Americans are bloodthirsty murderers, so the answer is yes, they can and will gun you down with the .50-caliber gun boat if you attack their microwave boat. This is why you don't fuck with America, because we will blow you and your country up. The bacony scent of your ashes smell like freedom to us, the most freedom-loving country in the world: The United States of America.

      • (Score: 0) by Anonymous Coward on Sunday October 05 2014, @09:09PM

        by Anonymous Coward on Sunday October 05 2014, @09:09PM (#102174)

        Here are two (in)famous USA-made 'heat ray' weapons that worked DEVASTATINGLY well against the Japanese at the end of World War II....

        http://en.wikipedia.org/wiki/Little_Boy [wikipedia.org]

        http://en.wikipedia.org/wiki/Fat_Man [wikipedia.org]

        http://en.wikipedia.org/wiki/Atomic_bombings_of_Hiroshima_and_Nagasaki [wikipedia.org]

        http://en.wikipedia.org/wiki/Debate_over_the_atomic_bombings_of_Hiroshima_and_Nagasaki [wikipedia.org]

        Simply horrific... hopefully, these atrocious weapons will never, ever be used again during wartime....

      • (Score: 3, Interesting) by Dunbal on Sunday October 05 2014, @10:06PM

        by Dunbal (3515) on Sunday October 05 2014, @10:06PM (#102200)

        "I'd just shoot the fucking thing."

        That's usually the simplest solution and the whole point of any combat. If you shoot him dead there's no more combat - you win.

        "Which raises another question, could they justify killing you for attacking one of their unmanned boats?"

        Of course. Even though technically they attack you first with their energy weapon and you are clearly defending yourself, they will shoot you. Hell if cops get away with killing unarmed civilians back home and mercenaries get away with killing foreigners in occupied countries with virtually no consequences, you think the armed forces will think twice about pulling the trigger on anything they might consider to be a weapon?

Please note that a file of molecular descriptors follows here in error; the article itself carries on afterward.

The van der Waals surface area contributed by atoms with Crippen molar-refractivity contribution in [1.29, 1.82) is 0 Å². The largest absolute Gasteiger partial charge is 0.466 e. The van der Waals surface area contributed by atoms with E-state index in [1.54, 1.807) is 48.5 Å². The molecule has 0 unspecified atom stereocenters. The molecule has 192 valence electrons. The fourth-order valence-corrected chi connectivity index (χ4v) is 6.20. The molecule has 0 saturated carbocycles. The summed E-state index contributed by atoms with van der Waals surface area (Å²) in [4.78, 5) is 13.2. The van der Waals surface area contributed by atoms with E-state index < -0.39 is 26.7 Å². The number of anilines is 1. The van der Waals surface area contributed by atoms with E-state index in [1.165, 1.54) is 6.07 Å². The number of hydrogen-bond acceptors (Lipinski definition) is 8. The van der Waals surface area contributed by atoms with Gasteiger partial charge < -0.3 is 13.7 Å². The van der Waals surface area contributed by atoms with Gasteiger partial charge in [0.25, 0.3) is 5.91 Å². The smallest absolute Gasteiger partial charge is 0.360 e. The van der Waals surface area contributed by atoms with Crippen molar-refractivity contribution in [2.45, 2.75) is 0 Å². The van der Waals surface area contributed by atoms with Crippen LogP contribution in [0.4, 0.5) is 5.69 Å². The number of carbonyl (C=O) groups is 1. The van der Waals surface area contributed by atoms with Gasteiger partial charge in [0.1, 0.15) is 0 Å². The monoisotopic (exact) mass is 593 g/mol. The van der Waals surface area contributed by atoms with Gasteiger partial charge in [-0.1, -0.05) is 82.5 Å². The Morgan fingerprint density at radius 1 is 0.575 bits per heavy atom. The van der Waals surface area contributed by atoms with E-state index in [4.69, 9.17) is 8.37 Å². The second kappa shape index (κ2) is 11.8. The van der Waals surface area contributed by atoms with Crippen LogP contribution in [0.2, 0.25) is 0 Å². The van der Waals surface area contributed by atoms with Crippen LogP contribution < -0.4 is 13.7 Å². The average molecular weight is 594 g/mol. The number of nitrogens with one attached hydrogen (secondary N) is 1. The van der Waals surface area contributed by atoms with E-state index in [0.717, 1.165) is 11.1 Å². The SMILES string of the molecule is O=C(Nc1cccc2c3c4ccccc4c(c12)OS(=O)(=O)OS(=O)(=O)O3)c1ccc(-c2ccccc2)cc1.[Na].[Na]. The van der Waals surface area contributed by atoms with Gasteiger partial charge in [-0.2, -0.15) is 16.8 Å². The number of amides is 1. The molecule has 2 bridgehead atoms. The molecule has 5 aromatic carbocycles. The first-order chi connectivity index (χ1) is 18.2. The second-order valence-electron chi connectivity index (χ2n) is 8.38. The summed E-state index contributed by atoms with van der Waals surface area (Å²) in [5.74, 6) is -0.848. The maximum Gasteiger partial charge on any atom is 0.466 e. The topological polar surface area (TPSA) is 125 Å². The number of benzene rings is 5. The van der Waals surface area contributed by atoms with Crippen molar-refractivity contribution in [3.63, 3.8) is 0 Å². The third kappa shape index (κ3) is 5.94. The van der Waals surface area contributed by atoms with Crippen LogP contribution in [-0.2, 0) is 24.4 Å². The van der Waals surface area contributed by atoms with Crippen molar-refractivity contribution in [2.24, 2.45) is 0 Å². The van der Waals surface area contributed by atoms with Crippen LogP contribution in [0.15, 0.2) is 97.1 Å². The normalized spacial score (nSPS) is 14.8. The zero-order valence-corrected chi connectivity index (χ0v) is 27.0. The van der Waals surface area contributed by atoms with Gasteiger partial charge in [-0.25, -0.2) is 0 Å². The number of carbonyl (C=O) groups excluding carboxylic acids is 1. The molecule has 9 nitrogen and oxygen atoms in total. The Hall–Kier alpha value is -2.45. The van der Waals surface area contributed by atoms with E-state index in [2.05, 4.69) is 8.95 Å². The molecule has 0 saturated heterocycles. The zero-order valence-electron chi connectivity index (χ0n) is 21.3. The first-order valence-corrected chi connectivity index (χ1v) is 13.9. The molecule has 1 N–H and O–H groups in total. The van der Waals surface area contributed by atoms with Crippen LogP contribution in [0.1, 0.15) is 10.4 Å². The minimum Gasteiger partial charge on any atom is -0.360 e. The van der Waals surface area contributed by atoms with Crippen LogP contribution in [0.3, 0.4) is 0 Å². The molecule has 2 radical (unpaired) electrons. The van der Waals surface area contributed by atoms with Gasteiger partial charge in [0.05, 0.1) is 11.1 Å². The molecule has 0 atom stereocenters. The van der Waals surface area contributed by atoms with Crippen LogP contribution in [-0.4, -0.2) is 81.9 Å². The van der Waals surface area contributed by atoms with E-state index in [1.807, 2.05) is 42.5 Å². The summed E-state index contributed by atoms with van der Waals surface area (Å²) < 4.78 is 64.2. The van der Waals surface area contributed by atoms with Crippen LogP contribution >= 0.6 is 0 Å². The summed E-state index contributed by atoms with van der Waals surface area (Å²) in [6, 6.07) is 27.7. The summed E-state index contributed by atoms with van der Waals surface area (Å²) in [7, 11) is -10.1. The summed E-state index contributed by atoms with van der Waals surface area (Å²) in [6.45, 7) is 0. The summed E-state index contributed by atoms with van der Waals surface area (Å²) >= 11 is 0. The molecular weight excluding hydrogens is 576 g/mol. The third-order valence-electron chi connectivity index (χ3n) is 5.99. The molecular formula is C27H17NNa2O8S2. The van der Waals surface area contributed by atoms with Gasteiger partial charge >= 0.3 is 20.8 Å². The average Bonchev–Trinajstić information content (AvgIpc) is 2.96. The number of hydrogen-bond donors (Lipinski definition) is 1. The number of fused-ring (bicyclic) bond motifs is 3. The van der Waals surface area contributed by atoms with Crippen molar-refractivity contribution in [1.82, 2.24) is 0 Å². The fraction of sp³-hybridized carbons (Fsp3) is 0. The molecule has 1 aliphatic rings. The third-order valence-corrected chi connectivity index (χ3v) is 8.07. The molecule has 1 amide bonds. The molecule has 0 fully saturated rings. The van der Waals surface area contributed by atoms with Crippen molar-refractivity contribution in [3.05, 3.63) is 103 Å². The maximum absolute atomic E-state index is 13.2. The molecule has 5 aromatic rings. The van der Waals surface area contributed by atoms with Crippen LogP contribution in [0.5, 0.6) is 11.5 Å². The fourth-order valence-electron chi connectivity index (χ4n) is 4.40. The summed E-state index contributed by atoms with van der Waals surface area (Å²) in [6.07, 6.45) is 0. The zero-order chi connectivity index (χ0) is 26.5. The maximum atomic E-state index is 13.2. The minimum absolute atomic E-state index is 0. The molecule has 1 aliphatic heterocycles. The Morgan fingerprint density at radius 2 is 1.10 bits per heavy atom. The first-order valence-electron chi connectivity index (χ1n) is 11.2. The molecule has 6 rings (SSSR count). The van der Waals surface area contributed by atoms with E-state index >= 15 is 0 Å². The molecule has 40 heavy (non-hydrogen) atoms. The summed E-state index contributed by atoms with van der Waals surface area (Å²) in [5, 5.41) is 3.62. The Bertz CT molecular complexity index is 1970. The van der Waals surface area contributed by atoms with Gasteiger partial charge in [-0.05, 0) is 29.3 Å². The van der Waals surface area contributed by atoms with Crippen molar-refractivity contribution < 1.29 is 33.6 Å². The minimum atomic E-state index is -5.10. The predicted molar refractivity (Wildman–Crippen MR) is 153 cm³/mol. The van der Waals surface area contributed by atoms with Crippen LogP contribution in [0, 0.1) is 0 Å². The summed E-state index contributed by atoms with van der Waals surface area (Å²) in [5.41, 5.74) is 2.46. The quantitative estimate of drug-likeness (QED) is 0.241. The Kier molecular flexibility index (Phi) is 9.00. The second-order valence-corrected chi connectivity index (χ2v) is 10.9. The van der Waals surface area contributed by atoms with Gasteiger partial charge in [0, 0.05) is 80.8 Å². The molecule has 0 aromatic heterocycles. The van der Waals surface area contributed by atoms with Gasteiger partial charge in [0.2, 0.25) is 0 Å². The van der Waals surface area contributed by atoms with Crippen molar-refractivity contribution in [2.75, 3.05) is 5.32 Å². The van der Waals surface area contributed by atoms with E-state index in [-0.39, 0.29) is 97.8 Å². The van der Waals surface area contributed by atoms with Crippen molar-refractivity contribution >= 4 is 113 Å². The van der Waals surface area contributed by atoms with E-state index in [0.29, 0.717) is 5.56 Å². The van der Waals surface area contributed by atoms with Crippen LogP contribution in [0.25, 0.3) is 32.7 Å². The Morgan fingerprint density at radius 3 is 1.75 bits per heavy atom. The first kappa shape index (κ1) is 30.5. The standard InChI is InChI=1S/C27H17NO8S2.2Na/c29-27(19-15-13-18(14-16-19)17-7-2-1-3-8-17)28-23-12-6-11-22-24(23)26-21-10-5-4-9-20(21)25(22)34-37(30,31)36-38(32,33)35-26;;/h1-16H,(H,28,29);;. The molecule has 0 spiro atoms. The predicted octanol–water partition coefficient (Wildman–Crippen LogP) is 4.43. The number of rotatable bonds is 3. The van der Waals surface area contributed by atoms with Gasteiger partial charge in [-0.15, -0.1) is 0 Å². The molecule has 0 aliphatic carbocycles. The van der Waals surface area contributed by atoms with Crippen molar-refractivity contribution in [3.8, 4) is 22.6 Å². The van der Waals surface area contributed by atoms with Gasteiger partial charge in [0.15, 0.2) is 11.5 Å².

However I personally always think that high tech solutions are easily defeated - they defeat themselves through cost/material/manufacturing time and or training. It's been the history of the world. Weapons have come and gone and weapons today bear no resemblance to the sticks or rocks used yesterday. But there is no magical solution. No undefeatable weapon. A rock or a stick in the right place will still kill you as dead as any newfangled toy. Never underestimate the ingenuity of people who need to beat you otherwise they die.

        • (Score: 0) by Anonymous Coward on Monday October 06 2014, @04:47PM

          by Anonymous Coward on Monday October 06 2014, @04:47PM (#102499)